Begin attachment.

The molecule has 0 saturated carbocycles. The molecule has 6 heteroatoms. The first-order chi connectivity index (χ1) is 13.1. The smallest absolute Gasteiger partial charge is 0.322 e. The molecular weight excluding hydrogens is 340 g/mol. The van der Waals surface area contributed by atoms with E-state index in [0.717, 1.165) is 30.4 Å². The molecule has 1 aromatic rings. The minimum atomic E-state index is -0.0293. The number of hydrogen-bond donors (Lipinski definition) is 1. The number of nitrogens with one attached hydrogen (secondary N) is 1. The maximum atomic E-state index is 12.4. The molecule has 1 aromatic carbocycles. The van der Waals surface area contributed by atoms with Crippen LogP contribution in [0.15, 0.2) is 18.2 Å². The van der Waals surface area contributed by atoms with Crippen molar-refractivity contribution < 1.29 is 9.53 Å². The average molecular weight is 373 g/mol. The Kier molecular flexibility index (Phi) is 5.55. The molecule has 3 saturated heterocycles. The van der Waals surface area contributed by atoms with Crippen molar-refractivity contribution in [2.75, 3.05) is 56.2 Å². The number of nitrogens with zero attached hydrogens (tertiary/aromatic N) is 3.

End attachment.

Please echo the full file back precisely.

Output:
The molecule has 0 saturated carbocycles. The molecule has 6 heteroatoms. The first-order chi connectivity index (χ1) is 13.1. The smallest absolute Gasteiger partial charge is 0.322 e. The molecular weight excluding hydrogens is 340 g/mol. The van der Waals surface area contributed by atoms with E-state index in [0.717, 1.165) is 30.4 Å². The molecule has 1 aromatic rings. The minimum atomic E-state index is -0.0293. The number of hydrogen-bond donors (Lipinski definition) is 1. The number of nitrogens with one attached hydrogen (secondary N) is 1. The maximum atomic E-state index is 12.4. The molecule has 1 aromatic carbocycles. The van der Waals surface area contributed by atoms with Crippen LogP contribution in [0.15, 0.2) is 18.2 Å². The van der Waals surface area contributed by atoms with Crippen molar-refractivity contribution < 1.29 is 9.53 Å². The average molecular weight is 373 g/mol. The Kier molecular flexibility index (Phi) is 5.55. The molecule has 3 saturated heterocycles. The van der Waals surface area contributed by atoms with Crippen molar-refractivity contribution in [2.75, 3.05) is 56.2 Å². The number of nitrogens with zero attached hydrogens (tertiary/aromatic N) is 3.